A summary of trading in key commodities markets overseas:
Oil prices held up despite a push to take profits at the end of a week in which crude futures reached multi-month highs on improved demand prospects.
New York's main contract, West Texas Intermediate (WTI) for delivery in March, edged five US cents lower from Thursday's close to $US100.30 a barrel.
Europe's benchmark contract, Brent North Sea crude for April delivery, picked up 56 US cents to $US109.08 a barrel in London deals.
Gold posted the biggest weekly gain since August as signs of a faltering recovery in the US economy boosts demand for precious metals as a haven.
Silver has had the longest rally since March 2008.
US factory production unexpectedly declined in January by the most since May 2009, figures from the Federal Reserve showed.
Gold rose for the eighth straight session, extending the longest rally since July 2011. The price closed above the 200-day moving average for the first time in a year.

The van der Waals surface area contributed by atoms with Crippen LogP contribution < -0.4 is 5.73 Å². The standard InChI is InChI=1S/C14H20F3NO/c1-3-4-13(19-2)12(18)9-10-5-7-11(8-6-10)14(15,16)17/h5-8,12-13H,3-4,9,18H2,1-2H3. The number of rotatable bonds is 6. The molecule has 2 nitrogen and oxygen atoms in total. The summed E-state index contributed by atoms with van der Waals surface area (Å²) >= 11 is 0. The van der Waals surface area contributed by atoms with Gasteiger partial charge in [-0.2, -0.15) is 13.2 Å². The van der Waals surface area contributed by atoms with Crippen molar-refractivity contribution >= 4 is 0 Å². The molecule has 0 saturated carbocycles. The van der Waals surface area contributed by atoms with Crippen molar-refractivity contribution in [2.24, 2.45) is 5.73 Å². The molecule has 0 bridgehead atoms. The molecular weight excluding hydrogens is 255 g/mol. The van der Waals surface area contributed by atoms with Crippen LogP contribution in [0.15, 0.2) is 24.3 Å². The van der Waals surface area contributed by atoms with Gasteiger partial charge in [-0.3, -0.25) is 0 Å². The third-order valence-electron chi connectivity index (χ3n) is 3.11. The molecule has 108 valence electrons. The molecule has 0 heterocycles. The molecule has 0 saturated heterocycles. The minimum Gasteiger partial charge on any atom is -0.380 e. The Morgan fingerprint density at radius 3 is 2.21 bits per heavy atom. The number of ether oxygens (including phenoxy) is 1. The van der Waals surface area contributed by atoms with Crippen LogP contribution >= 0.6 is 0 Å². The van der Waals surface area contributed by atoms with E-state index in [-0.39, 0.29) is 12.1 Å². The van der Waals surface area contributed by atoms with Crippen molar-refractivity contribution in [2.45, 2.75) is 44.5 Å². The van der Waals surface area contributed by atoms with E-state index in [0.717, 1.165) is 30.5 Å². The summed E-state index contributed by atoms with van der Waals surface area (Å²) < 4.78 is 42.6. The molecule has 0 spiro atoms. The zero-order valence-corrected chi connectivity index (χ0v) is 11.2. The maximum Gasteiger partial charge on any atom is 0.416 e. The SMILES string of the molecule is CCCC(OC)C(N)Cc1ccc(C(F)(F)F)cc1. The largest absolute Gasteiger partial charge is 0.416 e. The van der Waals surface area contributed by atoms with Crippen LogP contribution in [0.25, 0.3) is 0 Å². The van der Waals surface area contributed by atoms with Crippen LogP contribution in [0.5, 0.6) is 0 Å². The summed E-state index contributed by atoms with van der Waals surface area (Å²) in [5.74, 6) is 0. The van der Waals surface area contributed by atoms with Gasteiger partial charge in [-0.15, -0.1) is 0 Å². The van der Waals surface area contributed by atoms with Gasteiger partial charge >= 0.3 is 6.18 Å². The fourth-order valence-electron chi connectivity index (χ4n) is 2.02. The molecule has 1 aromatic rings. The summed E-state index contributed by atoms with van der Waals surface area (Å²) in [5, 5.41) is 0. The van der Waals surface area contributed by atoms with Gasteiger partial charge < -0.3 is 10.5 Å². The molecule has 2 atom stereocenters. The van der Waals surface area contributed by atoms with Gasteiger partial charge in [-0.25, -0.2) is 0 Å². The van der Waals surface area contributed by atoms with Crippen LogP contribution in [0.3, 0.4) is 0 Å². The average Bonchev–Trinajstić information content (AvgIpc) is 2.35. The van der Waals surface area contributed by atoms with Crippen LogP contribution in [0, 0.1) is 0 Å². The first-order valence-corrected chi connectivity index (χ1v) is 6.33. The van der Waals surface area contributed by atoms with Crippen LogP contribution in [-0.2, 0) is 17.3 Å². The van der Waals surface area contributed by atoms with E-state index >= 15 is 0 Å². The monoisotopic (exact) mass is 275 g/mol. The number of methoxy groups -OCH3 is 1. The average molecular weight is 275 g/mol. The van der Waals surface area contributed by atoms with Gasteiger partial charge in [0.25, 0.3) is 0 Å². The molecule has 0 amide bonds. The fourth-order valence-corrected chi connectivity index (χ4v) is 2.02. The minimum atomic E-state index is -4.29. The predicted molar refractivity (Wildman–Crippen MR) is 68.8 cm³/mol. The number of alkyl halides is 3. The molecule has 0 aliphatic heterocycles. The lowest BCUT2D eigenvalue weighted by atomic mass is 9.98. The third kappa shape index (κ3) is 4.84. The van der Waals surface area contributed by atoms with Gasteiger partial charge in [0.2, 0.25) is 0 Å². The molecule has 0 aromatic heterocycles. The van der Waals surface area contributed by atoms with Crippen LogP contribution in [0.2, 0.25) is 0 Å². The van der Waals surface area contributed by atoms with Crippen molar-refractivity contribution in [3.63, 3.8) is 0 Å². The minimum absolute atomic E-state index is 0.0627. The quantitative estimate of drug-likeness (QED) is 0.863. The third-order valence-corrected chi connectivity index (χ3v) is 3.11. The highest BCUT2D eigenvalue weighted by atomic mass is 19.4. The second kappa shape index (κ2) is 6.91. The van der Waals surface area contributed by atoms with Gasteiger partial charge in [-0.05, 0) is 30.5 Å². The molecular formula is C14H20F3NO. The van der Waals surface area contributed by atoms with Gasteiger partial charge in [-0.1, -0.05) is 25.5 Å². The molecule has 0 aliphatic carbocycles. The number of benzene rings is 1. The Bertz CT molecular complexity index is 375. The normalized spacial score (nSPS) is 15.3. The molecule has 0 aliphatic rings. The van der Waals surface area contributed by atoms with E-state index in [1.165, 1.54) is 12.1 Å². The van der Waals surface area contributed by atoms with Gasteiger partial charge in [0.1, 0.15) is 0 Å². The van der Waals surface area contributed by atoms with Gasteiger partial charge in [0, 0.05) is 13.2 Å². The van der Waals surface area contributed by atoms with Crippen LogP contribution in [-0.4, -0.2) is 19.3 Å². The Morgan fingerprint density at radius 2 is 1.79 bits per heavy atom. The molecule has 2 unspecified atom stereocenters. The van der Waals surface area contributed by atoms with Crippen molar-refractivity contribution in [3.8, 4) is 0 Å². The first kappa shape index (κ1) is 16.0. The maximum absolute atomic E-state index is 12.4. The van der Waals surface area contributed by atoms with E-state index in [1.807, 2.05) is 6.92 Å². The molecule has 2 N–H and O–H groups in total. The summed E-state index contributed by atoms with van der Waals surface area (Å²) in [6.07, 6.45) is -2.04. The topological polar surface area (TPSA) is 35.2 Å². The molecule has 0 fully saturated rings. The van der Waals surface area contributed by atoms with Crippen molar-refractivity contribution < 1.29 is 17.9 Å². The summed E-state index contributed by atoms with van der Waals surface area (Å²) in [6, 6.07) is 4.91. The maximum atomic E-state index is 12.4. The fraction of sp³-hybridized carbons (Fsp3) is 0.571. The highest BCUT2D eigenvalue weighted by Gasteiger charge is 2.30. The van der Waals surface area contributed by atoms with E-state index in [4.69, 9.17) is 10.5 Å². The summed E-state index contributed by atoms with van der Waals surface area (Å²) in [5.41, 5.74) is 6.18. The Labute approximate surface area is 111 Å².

Gold futures for April delivery rose $US18.5, or 1.4 per cent, to settle at $US1,318.60 an ounce on the Comex in New York. This week, the price climbed 4.4 per cent, the most since August 16.
Silver futures for March delivery jumped five per cent to $US21.421 an ounce. The price reached $US21.445, the highest for a most-active contract since November 11. The metal, up for the 10th straight session, has climbed 11 per cent this year after tumbling 36 per cent in 2013.
Base metals on the London Metal Exchange (LME) have closed higher after a weaker US dollar helped lift their appeal to buyers holding other currencies.
At the close of open-outcry trading in the LME ring on Friday, three-month copper was 0.6 per cent higher on the day at $US7,150 per metric ton.
Aluminium closed 0.2 per cent higher at $US1,745.50 per ton.
"The base metals look to be ending the week on a stronger footing, with firmer equities and a weaker (US) dollar adding to the general strength," said base metals analysts at Standard Bank.
"Turnover still remains pretty disappointing, with tin the only metal to see decent two-way interest."
Tin closed the week 1.8 per cent higher on the day at $US22,975 per ton, having traded at values not seen for nearly two months.
A ban on ore exports out of Indonesia continued to add to the metal's strength by underscoring risks to global tin supply.